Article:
Ceremonial customs


Today we’re going to talk about some ceremonial customs in the Church and their meaning.

The Sign of the Cross

The Sign of the Cross is made with the right hand touching the forehead, chest and then the left and right shoulders with the tips of the fingers.  This goes back to the earliest days of the Church.  So a Christian writer called Tertullian, writing about the year 200 AD, said, “…in all our coming in and going out, … whatever employment occupieth us, we mark our forehead with the sign of the cross”, and he spoke of this as an old custom in his day. (1) 

The sign of the Cross, by recalling Our Lord’s Crucifixion for us, is a reminder of everything that he stands for.  So it is a sign by which we openly declare our belief in him and in the Christian Faith, as when we make it at the end of the Creed.  And it also reminds us how, at our Baptism, we were signed with the sign of the Cross as a token that we should not be ashamed to confess the Faith of Christ Crucified, and should fight valiantly as disciples of Christ and remain faithful to him to the end of our lives.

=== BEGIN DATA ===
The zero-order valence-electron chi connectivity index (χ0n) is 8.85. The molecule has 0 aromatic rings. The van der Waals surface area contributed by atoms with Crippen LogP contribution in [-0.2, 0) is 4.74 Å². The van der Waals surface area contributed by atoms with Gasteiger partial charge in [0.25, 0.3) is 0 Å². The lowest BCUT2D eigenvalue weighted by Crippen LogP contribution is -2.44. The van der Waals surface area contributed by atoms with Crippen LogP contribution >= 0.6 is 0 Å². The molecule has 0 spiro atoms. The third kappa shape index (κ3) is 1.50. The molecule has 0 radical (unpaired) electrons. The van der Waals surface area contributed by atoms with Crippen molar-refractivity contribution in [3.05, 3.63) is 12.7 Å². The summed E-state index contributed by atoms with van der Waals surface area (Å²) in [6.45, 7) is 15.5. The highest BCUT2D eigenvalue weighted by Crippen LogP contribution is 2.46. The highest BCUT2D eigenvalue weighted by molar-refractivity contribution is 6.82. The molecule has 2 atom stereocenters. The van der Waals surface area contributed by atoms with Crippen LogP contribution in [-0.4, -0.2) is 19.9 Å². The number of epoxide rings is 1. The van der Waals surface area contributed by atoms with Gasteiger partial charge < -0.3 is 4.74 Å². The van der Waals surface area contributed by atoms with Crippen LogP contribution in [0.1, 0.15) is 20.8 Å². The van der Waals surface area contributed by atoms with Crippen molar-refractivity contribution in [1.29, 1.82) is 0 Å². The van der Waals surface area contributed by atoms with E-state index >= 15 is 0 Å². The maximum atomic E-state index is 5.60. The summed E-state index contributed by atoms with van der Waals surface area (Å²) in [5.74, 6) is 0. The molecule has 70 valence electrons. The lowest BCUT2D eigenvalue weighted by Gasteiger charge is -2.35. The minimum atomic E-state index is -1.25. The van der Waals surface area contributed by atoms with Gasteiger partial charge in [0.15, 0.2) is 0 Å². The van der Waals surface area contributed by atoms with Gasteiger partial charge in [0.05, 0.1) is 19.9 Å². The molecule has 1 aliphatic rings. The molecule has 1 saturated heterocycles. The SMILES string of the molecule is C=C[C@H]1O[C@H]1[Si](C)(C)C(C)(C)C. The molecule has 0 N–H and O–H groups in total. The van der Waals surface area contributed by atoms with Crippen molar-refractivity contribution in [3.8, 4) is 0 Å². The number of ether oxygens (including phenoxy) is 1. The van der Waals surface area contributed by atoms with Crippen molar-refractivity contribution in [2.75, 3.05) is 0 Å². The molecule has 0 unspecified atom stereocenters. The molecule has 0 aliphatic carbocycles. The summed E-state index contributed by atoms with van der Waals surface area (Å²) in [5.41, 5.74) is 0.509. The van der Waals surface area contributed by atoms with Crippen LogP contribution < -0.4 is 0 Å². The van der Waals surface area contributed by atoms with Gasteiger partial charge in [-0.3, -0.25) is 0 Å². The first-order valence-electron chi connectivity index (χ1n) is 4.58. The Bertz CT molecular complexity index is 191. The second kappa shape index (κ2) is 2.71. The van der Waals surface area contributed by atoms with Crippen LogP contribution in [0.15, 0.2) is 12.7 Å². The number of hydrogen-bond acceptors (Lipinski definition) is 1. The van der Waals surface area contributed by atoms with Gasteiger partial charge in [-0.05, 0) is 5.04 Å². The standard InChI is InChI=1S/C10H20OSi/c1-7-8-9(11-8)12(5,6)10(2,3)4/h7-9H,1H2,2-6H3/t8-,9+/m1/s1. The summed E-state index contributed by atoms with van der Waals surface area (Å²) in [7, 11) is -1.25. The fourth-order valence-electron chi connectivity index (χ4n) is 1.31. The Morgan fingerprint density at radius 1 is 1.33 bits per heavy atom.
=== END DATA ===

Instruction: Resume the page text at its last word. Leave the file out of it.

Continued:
The sign of the Cross is also a reminder that every blessing, which is ours as members of his Church, has been bought for us by Our Lord at the cost of his Crucifixion. 

We must be careful not to make the sign of the Cross thoughtlessly but always with him in mind.

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